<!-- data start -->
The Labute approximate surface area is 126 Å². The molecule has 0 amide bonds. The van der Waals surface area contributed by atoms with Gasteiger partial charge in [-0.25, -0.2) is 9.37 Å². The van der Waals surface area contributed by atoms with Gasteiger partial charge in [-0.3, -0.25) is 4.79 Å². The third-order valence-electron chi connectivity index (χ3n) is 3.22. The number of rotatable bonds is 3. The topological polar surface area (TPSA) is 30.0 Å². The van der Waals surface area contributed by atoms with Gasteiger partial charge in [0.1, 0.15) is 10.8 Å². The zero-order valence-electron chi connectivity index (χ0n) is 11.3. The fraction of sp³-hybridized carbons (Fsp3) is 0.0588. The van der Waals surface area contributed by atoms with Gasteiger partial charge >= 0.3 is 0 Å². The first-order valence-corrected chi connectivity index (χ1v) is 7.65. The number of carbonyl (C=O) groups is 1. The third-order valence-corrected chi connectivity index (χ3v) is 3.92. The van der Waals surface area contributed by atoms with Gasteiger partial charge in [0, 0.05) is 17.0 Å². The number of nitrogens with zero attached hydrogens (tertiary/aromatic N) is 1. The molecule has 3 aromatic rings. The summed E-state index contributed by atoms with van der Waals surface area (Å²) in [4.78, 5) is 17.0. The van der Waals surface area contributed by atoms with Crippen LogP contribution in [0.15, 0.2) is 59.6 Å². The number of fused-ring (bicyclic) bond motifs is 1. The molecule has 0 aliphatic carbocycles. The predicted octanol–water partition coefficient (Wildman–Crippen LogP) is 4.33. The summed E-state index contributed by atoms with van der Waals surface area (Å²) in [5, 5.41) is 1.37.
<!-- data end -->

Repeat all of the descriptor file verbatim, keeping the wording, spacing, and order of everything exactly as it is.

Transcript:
The Labute approximate surface area is 126 Å². The molecule has 0 amide bonds. The van der Waals surface area contributed by atoms with Gasteiger partial charge in [-0.25, -0.2) is 9.37 Å². The van der Waals surface area contributed by atoms with Gasteiger partial charge in [-0.3, -0.25) is 4.79 Å². The third-order valence-electron chi connectivity index (χ3n) is 3.22. The number of rotatable bonds is 3. The topological polar surface area (TPSA) is 30.0 Å². The van der Waals surface area contributed by atoms with Gasteiger partial charge in [0.1, 0.15) is 10.8 Å². The zero-order valence-electron chi connectivity index (χ0n) is 11.3. The fraction of sp³-hybridized carbons (Fsp3) is 0.0588. The van der Waals surface area contributed by atoms with Gasteiger partial charge >= 0.3 is 0 Å². The first-order valence-corrected chi connectivity index (χ1v) is 7.65. The number of carbonyl (C=O) groups is 1. The third-order valence-corrected chi connectivity index (χ3v) is 3.92. The van der Waals surface area contributed by atoms with Gasteiger partial charge in [0, 0.05) is 17.0 Å². The number of nitrogens with zero attached hydrogens (tertiary/aromatic N) is 1. The molecule has 3 aromatic rings. The summed E-state index contributed by atoms with van der Waals surface area (Å²) in [4.78, 5) is 17.0. The van der Waals surface area contributed by atoms with Crippen LogP contribution in [0.15, 0.2) is 59.6 Å². The number of fused-ring (bicyclic) bond motifs is 1. The molecule has 0 aliphatic carbocycles. The predicted octanol–water partition coefficient (Wildman–Crippen LogP) is 4.33. The summed E-state index contributed by atoms with van der Waals surface area (Å²) in [5, 5.41) is 1.37.